Benazir's Legacy By Mark Siegel
By MARK A. SIEGEL, Wall Street Journal February 16, 2008
This week's publication of Benazir Bhutto's "Reconciliation: Islam, Democracy and the West" is bittersweet to me, her friend and collaborator on the book, which was written in her last days. Many mullahs may hate the book, but so might many in the U.S. State Department. It takes on both the West and the Islamic world equally, exposing the dysfunctions of their respective world views, and puts Pakistan at the epicenter of the dual crises that were Benazir's themes -- the internal crisis within Islam and the crisis between Islam and the West.
Benazir and I worked on this project over the last very difficult days of her life, through assassination attempts, house arrest, emergency rule, martial law and constant harassment and intimidation. We had reason to know that all of our conversations and email exchanges were intercepted and monitored by the Musharraf regime. What we could not know, of course, was that this book would become Benazir's untimely final legacy.
Benazir believed that the international terrorist movement has two primary aims. First, the jihadists seek to reconstitute the concept of the caliphate, politically uniting the great Muslim populations of the world. Second, they seek to provoke the much debated clash of civilizations between Western values and Islam that they hope will result in the domination of a medieval interpretation of Islam that rejects modernity and pluralism. Benazir hoped to pre-empt this collision through reconciliation with the West and mobilization of the moderates within the world's 1.4 billion Muslims.
Benazir was critical of Western governments that in the past helped Muslim monarchs and dictators suffocate democratic movements and democratic governance. But she condemns Muslim hypocrisy as well. She says that while one billion Muslims around the world seem united in their outrage at the war in Iraq and the deaths of Muslims caused by U.S. military intervention, there is little similar outrage against the sectarian civil war in Iraq that has led to far more casualties. Benazir castigates Muslim leaders and intellectuals for criticizing harm inflicted on fellow Muslims by the West, but remaining deadly silent when confronted with Muslim-on-Muslim violence. She finds the Muslim community's silence about genocide in Darfur particularly reprehensible.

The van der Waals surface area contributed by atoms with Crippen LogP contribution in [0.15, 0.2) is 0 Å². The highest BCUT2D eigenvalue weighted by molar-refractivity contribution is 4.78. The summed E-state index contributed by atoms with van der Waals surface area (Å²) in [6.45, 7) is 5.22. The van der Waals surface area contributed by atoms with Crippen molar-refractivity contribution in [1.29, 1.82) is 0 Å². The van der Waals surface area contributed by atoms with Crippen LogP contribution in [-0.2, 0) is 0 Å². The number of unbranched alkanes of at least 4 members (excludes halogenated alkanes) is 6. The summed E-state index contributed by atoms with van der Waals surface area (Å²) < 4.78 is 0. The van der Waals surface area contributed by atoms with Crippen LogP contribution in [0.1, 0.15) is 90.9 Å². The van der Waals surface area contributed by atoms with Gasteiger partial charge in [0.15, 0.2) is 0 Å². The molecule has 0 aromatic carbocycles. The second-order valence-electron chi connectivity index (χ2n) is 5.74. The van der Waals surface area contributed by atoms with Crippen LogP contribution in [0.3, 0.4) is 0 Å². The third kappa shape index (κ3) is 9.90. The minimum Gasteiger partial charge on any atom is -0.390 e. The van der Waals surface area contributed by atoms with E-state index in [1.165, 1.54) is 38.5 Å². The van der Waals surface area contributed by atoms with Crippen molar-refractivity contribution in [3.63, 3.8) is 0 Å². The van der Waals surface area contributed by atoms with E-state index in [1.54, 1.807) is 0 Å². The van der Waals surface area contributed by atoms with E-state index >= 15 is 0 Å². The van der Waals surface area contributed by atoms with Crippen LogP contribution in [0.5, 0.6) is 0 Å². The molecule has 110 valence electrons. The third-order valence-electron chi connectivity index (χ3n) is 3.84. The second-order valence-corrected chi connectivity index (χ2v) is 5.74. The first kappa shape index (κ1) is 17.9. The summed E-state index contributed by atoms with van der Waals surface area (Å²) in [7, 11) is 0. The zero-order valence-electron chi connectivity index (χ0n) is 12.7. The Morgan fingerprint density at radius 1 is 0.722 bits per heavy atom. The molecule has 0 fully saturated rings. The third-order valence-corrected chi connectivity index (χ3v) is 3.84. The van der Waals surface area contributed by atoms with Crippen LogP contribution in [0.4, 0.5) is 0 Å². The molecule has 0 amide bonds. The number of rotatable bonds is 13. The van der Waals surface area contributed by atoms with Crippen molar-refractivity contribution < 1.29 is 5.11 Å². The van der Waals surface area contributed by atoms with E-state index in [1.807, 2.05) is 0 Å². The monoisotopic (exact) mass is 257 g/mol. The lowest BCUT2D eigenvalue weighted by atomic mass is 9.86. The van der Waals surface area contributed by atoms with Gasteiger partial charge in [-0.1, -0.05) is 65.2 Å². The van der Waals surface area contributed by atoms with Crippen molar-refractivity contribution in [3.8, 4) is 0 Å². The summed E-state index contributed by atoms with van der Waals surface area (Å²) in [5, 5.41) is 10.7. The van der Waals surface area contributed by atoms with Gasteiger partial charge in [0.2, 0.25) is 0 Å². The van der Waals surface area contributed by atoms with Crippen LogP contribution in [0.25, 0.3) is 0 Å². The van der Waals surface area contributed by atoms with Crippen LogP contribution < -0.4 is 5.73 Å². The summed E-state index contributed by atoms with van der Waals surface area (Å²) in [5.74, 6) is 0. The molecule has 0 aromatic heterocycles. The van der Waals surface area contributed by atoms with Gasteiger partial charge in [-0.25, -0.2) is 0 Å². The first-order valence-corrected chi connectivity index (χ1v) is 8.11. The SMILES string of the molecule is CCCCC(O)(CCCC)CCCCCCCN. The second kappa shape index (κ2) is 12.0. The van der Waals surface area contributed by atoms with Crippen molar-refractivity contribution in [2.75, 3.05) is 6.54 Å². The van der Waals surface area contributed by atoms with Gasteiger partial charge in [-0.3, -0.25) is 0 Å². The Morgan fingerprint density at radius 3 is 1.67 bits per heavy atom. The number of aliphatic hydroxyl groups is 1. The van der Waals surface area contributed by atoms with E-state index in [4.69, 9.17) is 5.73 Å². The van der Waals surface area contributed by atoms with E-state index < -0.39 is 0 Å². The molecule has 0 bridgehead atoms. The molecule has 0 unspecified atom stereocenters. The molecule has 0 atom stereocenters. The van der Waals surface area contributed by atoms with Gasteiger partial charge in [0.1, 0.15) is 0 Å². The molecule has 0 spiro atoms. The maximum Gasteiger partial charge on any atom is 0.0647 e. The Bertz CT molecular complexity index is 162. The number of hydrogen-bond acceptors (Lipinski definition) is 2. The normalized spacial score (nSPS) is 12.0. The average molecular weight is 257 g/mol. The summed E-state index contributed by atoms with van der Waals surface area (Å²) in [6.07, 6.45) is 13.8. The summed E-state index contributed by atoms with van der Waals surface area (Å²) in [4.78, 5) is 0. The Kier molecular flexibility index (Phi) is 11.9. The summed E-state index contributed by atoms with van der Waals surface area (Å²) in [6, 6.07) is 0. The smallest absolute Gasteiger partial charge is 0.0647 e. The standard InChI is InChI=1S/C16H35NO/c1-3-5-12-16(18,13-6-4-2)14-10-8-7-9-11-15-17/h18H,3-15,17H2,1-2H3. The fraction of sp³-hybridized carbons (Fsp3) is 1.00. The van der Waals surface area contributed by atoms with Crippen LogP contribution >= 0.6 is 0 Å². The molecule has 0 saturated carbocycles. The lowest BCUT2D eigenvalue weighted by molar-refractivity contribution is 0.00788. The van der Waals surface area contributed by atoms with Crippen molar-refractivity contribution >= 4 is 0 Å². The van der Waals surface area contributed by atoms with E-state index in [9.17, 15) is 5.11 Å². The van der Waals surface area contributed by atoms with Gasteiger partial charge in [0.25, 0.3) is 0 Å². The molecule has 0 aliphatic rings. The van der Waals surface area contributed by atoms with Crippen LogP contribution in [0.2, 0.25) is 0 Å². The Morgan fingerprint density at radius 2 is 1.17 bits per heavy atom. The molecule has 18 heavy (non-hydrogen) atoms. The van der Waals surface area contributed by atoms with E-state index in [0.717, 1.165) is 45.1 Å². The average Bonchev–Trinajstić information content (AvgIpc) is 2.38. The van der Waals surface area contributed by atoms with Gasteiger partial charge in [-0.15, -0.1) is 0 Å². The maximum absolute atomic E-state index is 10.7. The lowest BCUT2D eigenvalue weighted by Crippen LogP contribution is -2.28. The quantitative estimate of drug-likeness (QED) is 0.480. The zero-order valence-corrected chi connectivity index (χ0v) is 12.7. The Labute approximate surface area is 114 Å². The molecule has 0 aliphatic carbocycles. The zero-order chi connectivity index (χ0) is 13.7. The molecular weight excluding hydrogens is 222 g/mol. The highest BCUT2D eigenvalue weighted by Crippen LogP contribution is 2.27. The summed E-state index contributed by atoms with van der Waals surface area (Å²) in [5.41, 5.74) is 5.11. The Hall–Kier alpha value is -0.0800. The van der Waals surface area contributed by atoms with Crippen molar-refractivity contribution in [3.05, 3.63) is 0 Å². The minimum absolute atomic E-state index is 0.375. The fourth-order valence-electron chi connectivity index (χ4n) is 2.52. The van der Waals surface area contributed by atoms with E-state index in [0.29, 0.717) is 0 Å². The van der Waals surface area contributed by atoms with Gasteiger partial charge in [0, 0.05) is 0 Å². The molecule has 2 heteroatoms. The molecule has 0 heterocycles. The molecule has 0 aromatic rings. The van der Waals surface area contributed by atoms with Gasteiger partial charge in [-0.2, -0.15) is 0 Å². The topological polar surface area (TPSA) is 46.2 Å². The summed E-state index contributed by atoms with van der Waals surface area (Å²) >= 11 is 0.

In her book, Benazir seeks to educate the West about what she believed to be the true nature of Islam. From the core of her being she rejects those who would use Islam to justify acts of terror; who pervert, manipulate and exploit religion for their political agendas. Chronicling and cataloging their assertions against democracy, pluralism, tolerance to other religions and societies, equality for women, and rejection of technology and modernity, she shows through specific citations of the Quran that the jihadist interpretations are not only antithetical to Islam but specifically prohibited by it.
Benazir believed that extremism thrives under dictatorship, and is nurtured and fueled by it. She believed that when people lose faith in the political process, frustration and despair lead them to reach out to extra-governmental solutions. That is exactly what she believed is happening in Pakistan today. The U.S. is once again "dancing with a dictator" by supporting President Pervez Musharraf, a policy that will come back to haunt America. Despite the administration casting its lot with a military dictator, extremism has flourished.
Benazir Bhutto and I collaborated on "Reconciliation" while she planned her return to Pakistan to contest parliamentary elections that all polls indicated she would win. Mr. Musharraf repeatedly denied requests for meaningful security for Benazir, even after the heinous assassination attempt against her on Oct. 19 that left 179 dead. The State Department continued to dismiss repeated expressions of concern about her safety. When Congress sent letters and made phone calls, Congress was ignored.
And on Dec. 27 Benazir Bhutto was assassinated in Rawalpindi, in the heart of the nation's military garrison. On Monday Pakistan will hold the national elections for which Benazir returned. The U.S. Congress has demanded that these elections be free, fair, transparent and internationally monitored. The U.S. State Department however, seems content to concede that the elections will not be free and fair but still (somehow) "good." In Islamabad these words are seen as a green light to rig with impunity.
Benazir Bhutto gave her life for the principles in which she believed. It is time for the Bush administration to tell Mr. Musharraf that anything less than free and fair elections is unacceptable and that an electoral fraud will not stand.
Mr. Siegel collaborated with Benazir Bhutto on the recently published book "Reconciliation: Islam, Democracy and the West" (Harper). He is a partner at Locke Lord Strategies in Washington, D.C.